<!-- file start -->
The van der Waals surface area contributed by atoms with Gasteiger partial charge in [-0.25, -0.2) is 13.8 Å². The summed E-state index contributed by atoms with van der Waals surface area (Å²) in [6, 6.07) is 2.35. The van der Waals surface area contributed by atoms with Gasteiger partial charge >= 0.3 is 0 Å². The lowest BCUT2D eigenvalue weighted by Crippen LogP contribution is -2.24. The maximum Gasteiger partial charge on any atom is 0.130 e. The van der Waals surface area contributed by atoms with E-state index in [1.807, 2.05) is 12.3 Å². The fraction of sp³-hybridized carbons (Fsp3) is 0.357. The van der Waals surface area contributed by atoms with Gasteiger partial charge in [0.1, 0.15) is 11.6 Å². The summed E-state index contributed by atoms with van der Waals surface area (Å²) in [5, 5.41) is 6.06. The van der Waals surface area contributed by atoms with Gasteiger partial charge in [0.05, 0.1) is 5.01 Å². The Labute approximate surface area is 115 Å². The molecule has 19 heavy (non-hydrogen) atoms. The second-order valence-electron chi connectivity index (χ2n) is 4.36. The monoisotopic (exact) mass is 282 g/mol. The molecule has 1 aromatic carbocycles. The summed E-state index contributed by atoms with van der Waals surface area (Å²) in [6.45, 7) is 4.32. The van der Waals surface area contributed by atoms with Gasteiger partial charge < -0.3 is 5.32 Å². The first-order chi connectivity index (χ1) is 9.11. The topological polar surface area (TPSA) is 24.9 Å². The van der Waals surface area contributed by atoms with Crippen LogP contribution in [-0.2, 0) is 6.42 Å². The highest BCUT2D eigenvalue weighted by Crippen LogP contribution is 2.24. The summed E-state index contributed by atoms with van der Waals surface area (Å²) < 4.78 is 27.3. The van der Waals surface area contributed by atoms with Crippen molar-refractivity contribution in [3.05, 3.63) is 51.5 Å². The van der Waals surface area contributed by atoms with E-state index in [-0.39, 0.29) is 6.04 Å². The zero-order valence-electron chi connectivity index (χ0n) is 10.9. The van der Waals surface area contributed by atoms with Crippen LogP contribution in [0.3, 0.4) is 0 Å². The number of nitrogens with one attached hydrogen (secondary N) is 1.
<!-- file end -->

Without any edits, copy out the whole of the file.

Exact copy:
The van der Waals surface area contributed by atoms with Gasteiger partial charge in [-0.25, -0.2) is 13.8 Å². The summed E-state index contributed by atoms with van der Waals surface area (Å²) in [6, 6.07) is 2.35. The van der Waals surface area contributed by atoms with Gasteiger partial charge >= 0.3 is 0 Å². The lowest BCUT2D eigenvalue weighted by Crippen LogP contribution is -2.24. The maximum Gasteiger partial charge on any atom is 0.130 e. The van der Waals surface area contributed by atoms with E-state index in [1.807, 2.05) is 12.3 Å². The fraction of sp³-hybridized carbons (Fsp3) is 0.357. The van der Waals surface area contributed by atoms with Gasteiger partial charge in [0.1, 0.15) is 11.6 Å². The summed E-state index contributed by atoms with van der Waals surface area (Å²) in [5, 5.41) is 6.06. The van der Waals surface area contributed by atoms with Gasteiger partial charge in [0.05, 0.1) is 5.01 Å². The Labute approximate surface area is 115 Å². The molecule has 19 heavy (non-hydrogen) atoms. The second-order valence-electron chi connectivity index (χ2n) is 4.36. The monoisotopic (exact) mass is 282 g/mol. The molecule has 1 aromatic carbocycles. The summed E-state index contributed by atoms with van der Waals surface area (Å²) in [6.45, 7) is 4.32. The van der Waals surface area contributed by atoms with Gasteiger partial charge < -0.3 is 5.32 Å². The first-order chi connectivity index (χ1) is 9.11. The topological polar surface area (TPSA) is 24.9 Å². The van der Waals surface area contributed by atoms with Crippen LogP contribution in [-0.2, 0) is 6.42 Å². The highest BCUT2D eigenvalue weighted by Crippen LogP contribution is 2.24. The summed E-state index contributed by atoms with van der Waals surface area (Å²) < 4.78 is 27.3. The van der Waals surface area contributed by atoms with Crippen molar-refractivity contribution in [3.05, 3.63) is 51.5 Å². The van der Waals surface area contributed by atoms with E-state index in [-0.39, 0.29) is 6.04 Å². The zero-order valence-electron chi connectivity index (χ0n) is 10.9. The van der Waals surface area contributed by atoms with Crippen LogP contribution in [0.3, 0.4) is 0 Å². The number of nitrogens with one attached hydrogen (secondary N) is 1.